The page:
Anti-alias makes sure that your selection doesn’t appear all edgy (with stray pixels) later on when you extract it. Contiguous means it Magic Wand will only select where you click and not select pixels on the whole image. The Tolerance setting affects how much or little Magic Wand selects. This tool works on the concept that it checks the selected pixel’s color and uses this as a basis to select any other pixel within a 15 Tolerance setting (if you have Contiguous turned on, it’ll stop selecting once it hits a “color barrier” outside the Tolerance setting). If I had a stronger Tolerance setting here, I’d end up selecting my build’s grey areas as it’s just a few steps away from the very light greyish background and if I set my Tolerance down to 1, I’d only be selecting pixels by individual pixels. Play around with this setting depending on your build’s color (or you could also use a very differently colored background to make selecting easier).
Notice that part of the elbow got included in my selection and that’s fine for now. We can subtract that from the selection using the Polygonal Lasso Tool later. For now, focus on selecting all the parts of the background that might not be covered by your build.
You should have something like this after the initial rough selection:
Because it’ll be harder to adjust your magic wand to select those tiny spots we missed or overly selected, it’s time to switch tools over to your Polygonal Lasso and do some manual selecting but before that, let’s learn two shortcut keys that’ll make your selecting life easier.
The leftmost picture is the Polygonal Lasso Tool by default. The middle variant (tool + ALT (Windows) held down) subtracts whatever you select from the existing selection. The right variant (tool + SHIFT (Windows) held down) adds whatever selection you make to the existing selection.
Now what you want to do is SUBTRACT the elbow part from the selection since with the 15 Tolerance value, it automatically ate up a bit of that elbow. We then want to ADD the parts we missed for the feet where the shadows make the background too dark for the Magic Wand to pick up at its setting. For my photo, I also add in the the selection the two black areas from my background that wasn’t covered by my white backdrop.
When you’ve cleaned up your selection, making sure you go over all the edges of your build to double check if you’ve missed anything or need to add to the selection. How accurate you are in this step affects a lot of the subsequent steps so be extra diligent here. If you need to do a cleaner version of a selection if Magic Wand did a so-so job, do so.
This is what my image looks like with my selection all done.
Now we need to finalize our selection. Do the following steps:
- Menu Bar > Select > Inverse (or right click on the selected area and choose “Select Inverse”). This now swaps the selected and not selected parts.
- Menu Bar > Select > Modify > Contract. I personally use a setting of 2 pixels here. This contracts our selection all around by 2 pixels.
- Menu Bar > Select > Modify > Feather (or right click the selection – this time inside the mech since we inverted the selection – and click “Feather”). I use a setting of 1 here since we went with 2 pixels for the Contract. This softens the edges and make the image extraction look smoother.
- Menu Bar > Layer > Layer Mask > Reveal Selection. This now uses our refined selection and whatever is inside is retained, whatever is outside is made transparent.
- Create a Layer and put it “below” our layer. Fill it with whatever color you want to serve as a background.
This is what my extracted mech now looks like along with the steps we took and the layer arrangement.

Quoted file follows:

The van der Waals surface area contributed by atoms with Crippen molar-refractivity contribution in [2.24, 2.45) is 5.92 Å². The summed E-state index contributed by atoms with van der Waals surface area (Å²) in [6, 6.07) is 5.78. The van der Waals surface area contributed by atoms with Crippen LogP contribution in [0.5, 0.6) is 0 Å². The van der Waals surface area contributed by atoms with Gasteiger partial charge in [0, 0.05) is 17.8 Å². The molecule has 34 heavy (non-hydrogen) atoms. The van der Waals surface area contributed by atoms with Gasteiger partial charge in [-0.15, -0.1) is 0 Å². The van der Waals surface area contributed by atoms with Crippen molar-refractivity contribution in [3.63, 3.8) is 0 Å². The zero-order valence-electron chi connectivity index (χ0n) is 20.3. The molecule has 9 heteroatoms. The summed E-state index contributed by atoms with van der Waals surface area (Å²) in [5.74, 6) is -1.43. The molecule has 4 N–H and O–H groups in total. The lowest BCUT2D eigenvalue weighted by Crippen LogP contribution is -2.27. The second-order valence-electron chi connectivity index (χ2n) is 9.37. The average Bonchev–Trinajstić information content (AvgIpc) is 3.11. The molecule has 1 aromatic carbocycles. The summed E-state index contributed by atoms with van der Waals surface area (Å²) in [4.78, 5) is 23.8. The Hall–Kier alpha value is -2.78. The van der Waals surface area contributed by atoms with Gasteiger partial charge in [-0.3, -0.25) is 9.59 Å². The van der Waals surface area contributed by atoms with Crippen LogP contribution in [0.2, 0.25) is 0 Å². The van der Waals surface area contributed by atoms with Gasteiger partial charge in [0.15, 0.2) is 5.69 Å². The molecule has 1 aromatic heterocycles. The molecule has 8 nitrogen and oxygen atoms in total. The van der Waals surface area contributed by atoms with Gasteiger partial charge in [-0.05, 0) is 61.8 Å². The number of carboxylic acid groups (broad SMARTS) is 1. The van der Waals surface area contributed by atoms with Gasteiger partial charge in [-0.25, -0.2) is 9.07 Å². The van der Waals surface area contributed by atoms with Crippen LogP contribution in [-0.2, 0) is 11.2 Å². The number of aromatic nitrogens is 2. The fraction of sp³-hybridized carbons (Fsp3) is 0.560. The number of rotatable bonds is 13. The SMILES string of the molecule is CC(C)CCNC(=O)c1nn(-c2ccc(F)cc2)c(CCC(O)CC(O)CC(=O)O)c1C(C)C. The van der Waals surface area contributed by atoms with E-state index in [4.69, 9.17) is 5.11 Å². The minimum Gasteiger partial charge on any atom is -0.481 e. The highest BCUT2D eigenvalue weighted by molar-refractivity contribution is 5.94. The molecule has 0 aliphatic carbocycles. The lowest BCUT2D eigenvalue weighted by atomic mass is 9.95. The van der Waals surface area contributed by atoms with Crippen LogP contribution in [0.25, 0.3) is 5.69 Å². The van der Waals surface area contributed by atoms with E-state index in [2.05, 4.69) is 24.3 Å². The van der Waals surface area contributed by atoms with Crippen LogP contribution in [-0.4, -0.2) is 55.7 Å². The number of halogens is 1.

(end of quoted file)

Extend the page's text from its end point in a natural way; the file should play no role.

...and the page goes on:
With the extraction done, all we need to do is add in the little details to finish our image.
Adding the extra details and finishing touches
Now we need to add a shadow or it’ll look weird and floating. First I’ll be changing the background to a gradient using the gradient tool. Remember that layer with our original, untouched image? We will need that to trace out our shadow.
Once you have that selection, create a new layer underneath your cut out layer, fill it with black, and do the following steps:
- Menu Bar > Filter > Blur > Motion Blur > 90 Degrees, Distance 100+
- Menu Bar > Filter > Blur > Gaussian Blur > 20 Pixels (you can go higher if you want)
- Set the shadow layer opacity down to 20-40%
I’m also moving my cut out layer and shadow layer down a bit to reposition them better and make room for my header information.
At this point, you can simply add your build’s description, your logo, or your name for watermarking purposes (but do select a decent font for this as a badly chosen font can really break all your work at this point). I’d recommend to keep it simple and functional so go with a nice clean font that’s not too big.
Here’s my final version for this tutorial.
It’s ultimately up to you how you want to do this last part as it really involves your personal style (I tend to be a little more informative than this example, putting my logo in there and adding more information to the build but not too much that it’s an eyesore).
You can also play around with the background more like adding textures here and there. I personally do a lot of “fading out” or masking for my images but that’s an advanced concept and would only recommend it for people who want to research about it on their own (I dedicate a whole month to teaching that when I taught at our local University). I’d highly recommend experimenting and finding your own look and style that really works for you 😉
Hope you picked up a thing or two from this and lastly I’d just like to again say that no matter how well your product or model is, if you can’t present it properly then it doesn’t really show it’s full potential. Invest the time and work in the post-editing as it really adds something extra to your work.
For those interested in LEGO mech building, I put out an eBook over at Amazon Kindle a while back called Mech Wars Instructional Primer. If you’re looking for a resource that could help you start or even improve your mech building skills, you might find this eBook useful 🙂